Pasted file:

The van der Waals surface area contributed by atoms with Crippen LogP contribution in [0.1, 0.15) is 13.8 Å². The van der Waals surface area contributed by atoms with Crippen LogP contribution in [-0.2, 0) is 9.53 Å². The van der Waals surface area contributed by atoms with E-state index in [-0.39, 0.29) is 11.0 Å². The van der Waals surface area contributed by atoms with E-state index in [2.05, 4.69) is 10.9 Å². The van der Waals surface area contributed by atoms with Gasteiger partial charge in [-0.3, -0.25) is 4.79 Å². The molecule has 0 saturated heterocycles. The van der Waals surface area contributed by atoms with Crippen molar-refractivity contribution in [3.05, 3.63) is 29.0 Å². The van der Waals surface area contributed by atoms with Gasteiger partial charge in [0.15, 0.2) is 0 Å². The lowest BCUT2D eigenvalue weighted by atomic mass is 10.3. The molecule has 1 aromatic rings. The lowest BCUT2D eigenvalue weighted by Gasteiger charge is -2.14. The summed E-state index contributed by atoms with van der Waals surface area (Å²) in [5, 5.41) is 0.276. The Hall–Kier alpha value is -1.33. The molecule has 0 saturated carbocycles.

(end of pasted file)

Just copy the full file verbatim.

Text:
The van der Waals surface area contributed by atoms with Crippen LogP contribution in [0.1, 0.15) is 13.8 Å². The van der Waals surface area contributed by atoms with Crippen LogP contribution in [-0.2, 0) is 9.53 Å². The van der Waals surface area contributed by atoms with E-state index in [-0.39, 0.29) is 11.0 Å². The van der Waals surface area contributed by atoms with E-state index in [2.05, 4.69) is 10.9 Å². The van der Waals surface area contributed by atoms with Gasteiger partial charge in [-0.3, -0.25) is 4.79 Å². The molecule has 0 saturated heterocycles. The van der Waals surface area contributed by atoms with Crippen molar-refractivity contribution in [3.05, 3.63) is 29.0 Å². The van der Waals surface area contributed by atoms with Gasteiger partial charge in [0.15, 0.2) is 0 Å². The lowest BCUT2D eigenvalue weighted by atomic mass is 10.3. The molecule has 1 aromatic rings. The lowest BCUT2D eigenvalue weighted by Gasteiger charge is -2.14. The summed E-state index contributed by atoms with van der Waals surface area (Å²) in [5, 5.41) is 0.276. The Hall–Kier alpha value is -1.33. The molecule has 0 saturated carbocycles.